Nine Amazing Ways on How to Avoid Sleep Paralysis

Sleep paralysis occurs when a person cannot speak or move during sleep, even if he/she is aware of his/her surroundings. One episode of sleep paralysis can last for a few minutes, but severe sleep paralysis can last for as long as a few hours. Fortunately, there are some preventive measures for this phenomenon, although not all of them are proven to be effective for everyone. Each episode is different, so the most effective way of preventing sleep paralysis varies on a case-to-case basis.

How to Avoid Sleep Paralysis

1. Adjust Your Sleep Position

Sleep on your side rather than your back since the supine position increases the risk of sleep paralysis. This is especially true after waking up and trying to fall back asleep. To make sure you don't unconsciously roll onto your back while sleeping, place a tennis ball in your pajama pocket.

2. Get Plenty of Sleep

Sleep debt is often linked to isolated instances of sleep paralysis. How to avoid sleep paralysis? Get at least 7 hours of sleep per night. Anything less than that can increase your risk of experiencing an episode of sleep paralysis. Try to relax with your favorite books and music at least an hour before bed to get a more relaxing sleep. Breathing exercises are one of the easiest and most effective ways of decreasing anxiety levels, helping the brain relax and giving you a more restful sleep.   

3. Block out Light or Sound

Add thick curtains to your windows and turn off all electronics to improve your quality of sleep. You can also wear noise-cancelling headphones and blindfolds to block out all sound and light. Sleep disruption is often linked with prolonged exposure to TV, phones, and video games before bed.

4. Stick with Your Sleep Schedule

Maintaining a regular circadian rhythm is one of the easiest ways of how to avoid sleep paralysis. This will also help you feel less stressed and more rested. Choose comfortable mattress and pillows. Lumpy, uncomfortable sleeping surfaces can sacrifice your sleep quality and increase your risks of sleep paralysis.

5. Avoid Heavy Meals or Night Caps

Alcohol has drastic effects on your sleep cycle, as do heavy meals with fats, sugars, and proteins. It's best to avoid heavy meals before bed to improve your sleeping habits. Also avoid caffeine. Coffee does not only cause insomnia, but withdrawal actually increases anxiety and causes a fitful sleep.  

6. Drink a Glass of Milk or Herbal Tea

Lemon balm, chamomile, passion flower, and other herbals teas are great for helping you relax. Another alternative would be milk or cottage cheese which increase melatonin and help you sleep better.

7. Keep a Sleep Journal

Keeping a list of all your sleep paralysis nightmares can actually provide psychological distance and more importantly, help you keep track of any recurring patterns. It can better predict when you’re likely to experience another episode and help you keep track of what methods help wake you up and calm down in case another episode does take place. 

8. Take Supplements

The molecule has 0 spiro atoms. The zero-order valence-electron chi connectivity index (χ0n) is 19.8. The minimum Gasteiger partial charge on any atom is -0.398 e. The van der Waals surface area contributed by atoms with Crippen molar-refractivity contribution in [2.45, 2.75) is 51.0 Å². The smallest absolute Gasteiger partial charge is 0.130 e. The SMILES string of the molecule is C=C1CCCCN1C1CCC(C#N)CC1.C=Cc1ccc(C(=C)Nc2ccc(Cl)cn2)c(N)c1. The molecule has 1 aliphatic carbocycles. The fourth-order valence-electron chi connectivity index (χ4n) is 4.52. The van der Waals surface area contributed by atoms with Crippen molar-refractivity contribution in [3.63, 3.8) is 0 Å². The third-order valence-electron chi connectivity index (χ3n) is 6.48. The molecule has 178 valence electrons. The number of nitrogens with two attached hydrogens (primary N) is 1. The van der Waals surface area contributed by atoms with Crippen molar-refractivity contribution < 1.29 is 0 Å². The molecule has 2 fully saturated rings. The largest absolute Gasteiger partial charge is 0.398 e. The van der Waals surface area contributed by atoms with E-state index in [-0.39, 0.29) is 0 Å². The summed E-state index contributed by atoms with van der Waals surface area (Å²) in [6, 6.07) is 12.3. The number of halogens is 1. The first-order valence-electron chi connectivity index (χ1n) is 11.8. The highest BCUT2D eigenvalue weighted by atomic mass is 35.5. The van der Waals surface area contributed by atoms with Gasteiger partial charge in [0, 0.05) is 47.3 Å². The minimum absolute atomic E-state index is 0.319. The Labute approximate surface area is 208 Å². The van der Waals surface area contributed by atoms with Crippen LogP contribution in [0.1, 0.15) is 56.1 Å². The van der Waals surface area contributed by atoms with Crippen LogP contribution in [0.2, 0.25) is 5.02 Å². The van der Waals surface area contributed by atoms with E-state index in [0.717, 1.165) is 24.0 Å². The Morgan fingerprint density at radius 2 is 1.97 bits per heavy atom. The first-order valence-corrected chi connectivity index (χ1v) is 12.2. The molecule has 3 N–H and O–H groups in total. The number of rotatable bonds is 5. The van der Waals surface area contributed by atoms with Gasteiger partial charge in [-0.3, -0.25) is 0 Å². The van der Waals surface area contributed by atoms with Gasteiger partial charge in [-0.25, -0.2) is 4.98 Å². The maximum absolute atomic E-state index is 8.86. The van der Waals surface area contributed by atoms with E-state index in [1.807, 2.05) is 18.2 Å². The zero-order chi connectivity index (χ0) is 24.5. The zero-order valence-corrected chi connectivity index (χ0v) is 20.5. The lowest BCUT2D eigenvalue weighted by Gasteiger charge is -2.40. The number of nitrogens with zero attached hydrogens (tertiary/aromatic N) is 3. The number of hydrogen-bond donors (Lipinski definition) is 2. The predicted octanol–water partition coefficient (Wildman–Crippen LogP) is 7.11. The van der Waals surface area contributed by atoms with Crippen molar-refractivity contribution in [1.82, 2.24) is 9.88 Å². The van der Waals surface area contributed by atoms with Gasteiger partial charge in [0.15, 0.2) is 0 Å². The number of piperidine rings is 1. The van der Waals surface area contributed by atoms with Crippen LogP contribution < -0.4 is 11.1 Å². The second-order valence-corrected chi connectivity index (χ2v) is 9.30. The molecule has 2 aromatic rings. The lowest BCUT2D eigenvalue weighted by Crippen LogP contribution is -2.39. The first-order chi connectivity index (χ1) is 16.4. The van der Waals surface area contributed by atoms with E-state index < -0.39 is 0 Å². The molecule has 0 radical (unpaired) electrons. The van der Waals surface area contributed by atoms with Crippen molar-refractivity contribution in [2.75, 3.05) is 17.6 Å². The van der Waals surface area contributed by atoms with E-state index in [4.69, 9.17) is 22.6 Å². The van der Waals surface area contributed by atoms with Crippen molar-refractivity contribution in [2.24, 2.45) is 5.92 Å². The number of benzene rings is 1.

Melatonin is the most common supplement you can take to help you sleep better, though there are several others like 5-HTP, magnesium, valerian root, and L-tryptophan. Be sure to check for potential side effects and contradictions, especially when taking more than one medication. Taking supplements can be especially be helpful if you are traveling to a different time zone or working irregular hours.

9. Consult a Medical Professional

If your condition persists and becomes more intense, see your doctor and ask him how to avoid sleep paralysis. He can find out if these are being caused by more serious sleep disorders or even mental health problems. A sleep specialist will be able to help you keep track of your mental activity and even recommend a solution specific to you. Psychotherapy may also be helpful to you, especially if you have PTSD which can contribute a lot to sleep paralysis episodes.

How to Wake Up from Sleep Paralysis

Eliminating sleep paralysis altogether is a process that may take a bit of time. To cope with any episode you might experience as you begin your recovery process, try the following techniques:

  • Focus on moving your body. Concentrate on bringing back motion to a small part of your body, such as your fingers and toes to force yourself to fully wake up.
  • Try moving your eyes. Sleep paralysis does not generally stop you from opening your eyes and looking around, and some patients actually recommend looking around back and forth to break the paralysis.
  • Control your breathing. This will help you maintain your composure and relax yourself even as you experience the paralysis. Try to have a list of breathing exercises you can use to help you regain control of your body and sense when you have another episode.
  • Create an image of yourself moving. Some people find that imagining themselves moving from their body effortlessly helps get them through the paralysis by calming them down and inducing a more pleasant experience.
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